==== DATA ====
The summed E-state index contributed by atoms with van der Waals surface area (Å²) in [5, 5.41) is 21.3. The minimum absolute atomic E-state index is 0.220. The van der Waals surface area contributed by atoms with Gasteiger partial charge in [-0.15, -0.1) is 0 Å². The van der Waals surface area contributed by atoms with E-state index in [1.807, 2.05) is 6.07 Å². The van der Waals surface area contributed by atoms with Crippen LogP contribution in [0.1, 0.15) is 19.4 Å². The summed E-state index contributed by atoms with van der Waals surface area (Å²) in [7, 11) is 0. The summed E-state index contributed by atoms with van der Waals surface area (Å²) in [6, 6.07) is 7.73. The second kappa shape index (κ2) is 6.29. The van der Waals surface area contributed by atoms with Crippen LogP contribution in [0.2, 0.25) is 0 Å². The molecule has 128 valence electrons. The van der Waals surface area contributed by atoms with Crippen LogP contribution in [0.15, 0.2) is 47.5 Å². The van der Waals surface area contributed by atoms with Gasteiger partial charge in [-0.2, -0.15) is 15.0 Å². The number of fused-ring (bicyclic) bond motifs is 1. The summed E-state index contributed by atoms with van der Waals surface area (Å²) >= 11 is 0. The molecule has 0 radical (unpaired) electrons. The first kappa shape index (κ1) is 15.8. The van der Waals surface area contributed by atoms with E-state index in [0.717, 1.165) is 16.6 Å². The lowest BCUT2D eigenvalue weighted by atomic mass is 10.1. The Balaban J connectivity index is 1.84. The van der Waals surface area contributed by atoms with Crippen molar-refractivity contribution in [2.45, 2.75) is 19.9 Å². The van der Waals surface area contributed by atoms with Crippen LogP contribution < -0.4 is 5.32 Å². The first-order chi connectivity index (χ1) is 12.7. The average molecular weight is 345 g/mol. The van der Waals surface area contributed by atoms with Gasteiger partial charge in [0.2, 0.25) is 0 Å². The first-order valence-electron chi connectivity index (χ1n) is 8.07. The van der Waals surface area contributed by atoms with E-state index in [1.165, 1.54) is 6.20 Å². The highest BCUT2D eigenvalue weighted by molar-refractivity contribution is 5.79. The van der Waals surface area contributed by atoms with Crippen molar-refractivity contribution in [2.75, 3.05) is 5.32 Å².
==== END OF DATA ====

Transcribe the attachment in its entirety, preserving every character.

The summed E-state index contributed by atoms with van der Waals surface area (Å²) in [5, 5.41) is 21.3. The minimum absolute atomic E-state index is 0.220. The van der Waals surface area contributed by atoms with Gasteiger partial charge in [-0.15, -0.1) is 0 Å². The van der Waals surface area contributed by atoms with E-state index in [1.807, 2.05) is 6.07 Å². The van der Waals surface area contributed by atoms with Crippen LogP contribution in [0.1, 0.15) is 19.4 Å². The summed E-state index contributed by atoms with van der Waals surface area (Å²) in [7, 11) is 0. The summed E-state index contributed by atoms with van der Waals surface area (Å²) in [6, 6.07) is 7.73. The second kappa shape index (κ2) is 6.29. The van der Waals surface area contributed by atoms with Crippen LogP contribution in [0.2, 0.25) is 0 Å². The molecule has 128 valence electrons. The van der Waals surface area contributed by atoms with Crippen LogP contribution in [0.15, 0.2) is 47.5 Å². The van der Waals surface area contributed by atoms with Gasteiger partial charge in [-0.2, -0.15) is 15.0 Å². The number of fused-ring (bicyclic) bond motifs is 1. The summed E-state index contributed by atoms with van der Waals surface area (Å²) >= 11 is 0. The molecule has 0 radical (unpaired) electrons. The first kappa shape index (κ1) is 15.8. The van der Waals surface area contributed by atoms with E-state index in [0.717, 1.165) is 16.6 Å². The lowest BCUT2D eigenvalue weighted by atomic mass is 10.1. The Balaban J connectivity index is 1.84. The van der Waals surface area contributed by atoms with Crippen molar-refractivity contribution in [2.45, 2.75) is 19.9 Å². The van der Waals surface area contributed by atoms with Crippen LogP contribution < -0.4 is 5.32 Å². The first-order chi connectivity index (χ1) is 12.7. The average molecular weight is 345 g/mol. The van der Waals surface area contributed by atoms with Gasteiger partial charge in [0.2, 0.25) is 0 Å². The first-order valence-electron chi connectivity index (χ1n) is 8.07. The van der Waals surface area contributed by atoms with E-state index in [1.165, 1.54) is 6.20 Å². The highest BCUT2D eigenvalue weighted by molar-refractivity contribution is 5.79. The van der Waals surface area contributed by atoms with Crippen molar-refractivity contribution in [2.75, 3.05) is 5.32 Å².